Driving a new solution to heart pump infections

Press/Media: Research

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To patients with end-stage heart disease waiting for a transplant, the ventricular assist device (VAD) – a mechanical pump that helps the heart move blood – can be life-saving. But infections associated with VADs can make their use risky.

Now, Monash Biomedicine Discovery Institute (BDI) researchers and collaborators from The Alfred Hospital, Melbourne and St Vincent’s Hospital, Sydney, have discovered how such infections spread and propose a way to prevent this. Their findings were published recently in the top transplant journal, Journal of Heart and Lung Transplantation.

The BDI’s Dr Yue Qu, a microbiologist, is first author on the paper, with Professor Anton Peleg, who heads the Department of Infectious Diseases at the Alfred Hospital and holds a joint appointment with the BDI and Monash Central Clinical School, senior author. Professor David McGiffin, Director of Cardiothoracic Surgery & Transplantation at The Alfred, was instrumental in the clinical study.

Professor Peleg, world-renowned infectious diseases and microbiology clinician-researcher, said, “Driveline infections remain the Achilles heel of long-term survival and quality of life for patients with ventricular assist devices. A better understanding of how they form and progress is desperately required to inform improved preventative and therapeutic approaches.”

Said Professor McGiffin, “Driveline infections are a very important cause of morbidity and even mortality after VAD implantation, not just because of the local problems associated with the infection, but these infections also increase the chances of stroke, probably because the inflammatory milieu in the patient is increased and predisposes them to ischaemic and haemorrhagic strokes which are usually devastating.”

The researchers studied bacteria/fungi that caused infections along the VAD’s ‘driveline’, the cable connecting the internal pump to the batteries and computer controlling the device carried outside the body. These infections can become extremely resistant to both the body’s immune system and antimicrobial treatment.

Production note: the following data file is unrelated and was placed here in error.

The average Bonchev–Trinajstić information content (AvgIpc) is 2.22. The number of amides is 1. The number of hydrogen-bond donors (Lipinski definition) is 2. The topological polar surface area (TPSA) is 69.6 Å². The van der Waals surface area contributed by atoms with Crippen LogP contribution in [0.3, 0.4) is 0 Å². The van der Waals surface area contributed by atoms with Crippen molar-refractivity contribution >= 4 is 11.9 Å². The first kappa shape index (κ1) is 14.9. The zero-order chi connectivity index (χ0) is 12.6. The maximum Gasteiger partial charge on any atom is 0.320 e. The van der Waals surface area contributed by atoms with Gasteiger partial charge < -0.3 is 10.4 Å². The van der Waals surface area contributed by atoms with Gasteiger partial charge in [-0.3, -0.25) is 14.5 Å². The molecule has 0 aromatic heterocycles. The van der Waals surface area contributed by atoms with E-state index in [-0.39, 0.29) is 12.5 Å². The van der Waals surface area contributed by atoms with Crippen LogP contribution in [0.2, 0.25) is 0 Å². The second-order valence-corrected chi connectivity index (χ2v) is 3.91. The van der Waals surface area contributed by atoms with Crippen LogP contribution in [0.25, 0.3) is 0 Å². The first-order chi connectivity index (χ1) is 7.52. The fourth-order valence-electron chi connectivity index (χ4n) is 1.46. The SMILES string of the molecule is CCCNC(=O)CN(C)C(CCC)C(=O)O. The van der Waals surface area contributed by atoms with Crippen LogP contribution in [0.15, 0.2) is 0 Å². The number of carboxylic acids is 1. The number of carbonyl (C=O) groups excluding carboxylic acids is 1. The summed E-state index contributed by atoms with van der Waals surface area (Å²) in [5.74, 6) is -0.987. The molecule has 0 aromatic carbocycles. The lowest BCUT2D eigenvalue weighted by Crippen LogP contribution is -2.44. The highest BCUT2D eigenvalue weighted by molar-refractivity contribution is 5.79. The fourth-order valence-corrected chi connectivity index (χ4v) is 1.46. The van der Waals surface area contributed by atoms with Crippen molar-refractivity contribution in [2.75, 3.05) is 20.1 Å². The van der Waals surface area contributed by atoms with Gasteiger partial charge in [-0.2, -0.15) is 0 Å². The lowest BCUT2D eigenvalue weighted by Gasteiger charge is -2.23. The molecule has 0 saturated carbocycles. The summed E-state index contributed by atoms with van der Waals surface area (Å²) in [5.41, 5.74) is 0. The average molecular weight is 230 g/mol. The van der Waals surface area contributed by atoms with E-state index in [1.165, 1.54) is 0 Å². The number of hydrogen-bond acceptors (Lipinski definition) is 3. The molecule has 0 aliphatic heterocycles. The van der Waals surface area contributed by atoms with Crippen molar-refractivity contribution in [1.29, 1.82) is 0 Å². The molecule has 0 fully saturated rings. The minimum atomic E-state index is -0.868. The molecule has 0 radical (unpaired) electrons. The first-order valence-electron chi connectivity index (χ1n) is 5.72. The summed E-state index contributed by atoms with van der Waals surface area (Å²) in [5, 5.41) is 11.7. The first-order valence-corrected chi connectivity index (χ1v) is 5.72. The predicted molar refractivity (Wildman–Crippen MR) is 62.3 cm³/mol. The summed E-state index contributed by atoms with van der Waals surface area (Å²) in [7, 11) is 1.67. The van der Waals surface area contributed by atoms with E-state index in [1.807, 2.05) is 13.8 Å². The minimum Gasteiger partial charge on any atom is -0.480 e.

Dr Qu said the study marked the first time that clinical biofilm causing infections had been observed on drivelines and characterised. The researchers found that not only were the bacteria attaching tightly to the driveline material as biofilms, but they were also migrating up the driveline towards the pump in the heart. The team have discovered for the first time microgaps in the human tissue tunnel that the driveline sits within, and proposed that these microgaps facilitate migration of organisms toward the heart.

“The infections grow at gaps on the interface of the driveline and human tissue, spreading from the skin exit site to deep tissue inside the body,” Dr Qu said. “The drivelines we looked at have velour around them into which tissue integrates but it appears that the tissue integration is insufficient – we found a lot of microgaps in them.”

Drivelines can typically stay inside patients – including those with end-stage heart failure who are ineligible for transplant – from six months to several years.

The researchers analysed nine infected and 13 uninfected drivelines obtained from patients with a VAD undergoing heart transplantation at the Alfred Hospital and St Vincent’s Hospital in Sydney between 2016 and 2018. Customised micro–computed tomography (CT) at CSIRO  and Scanning Electron Microscopy (SEM) at BDI were used to assess host tissue integration.

The researchers found bacteria commonly associated with biofilm infections including Staphylococcus aureus (golden staph), Staphylococcus epidermidis and the potentially fatal Pseudomonas aeruginosa, which can become multi-drug resistant.

Professor Peleg said that these novel and clinically important findings provided a crucial step towards developing an intervention to prevent VAD infections. “The results have already been reviewed by our global medical device industry partners to see how our findings may influence future driveline development and implantation methods,” he said.

Professor McGiffin stressed that the only way the problem of driveline infection could be tackled was by a multidisciplinary team such as the one conducting the study as it requires the input of so many disciplines, including surgery, microbiology, infectious disease, engineering and materials science.

The researchers will now work on a new strategy to counter driveline infection, developing a hydrogel to seal microgaps and which also contains an anti-microbial agent to kill infections.

The collaboration has recently been awarded an External Research Program grant by Medtronic USA, the world’s largest medical device company, to further research into driveline infection.

This study, which has attracted interest from several potential major industry partners, was supported by the Australian National Health and Medical Research Council (NHMRC) and The Alfred Foundation.

 

Period9 Sep 2020

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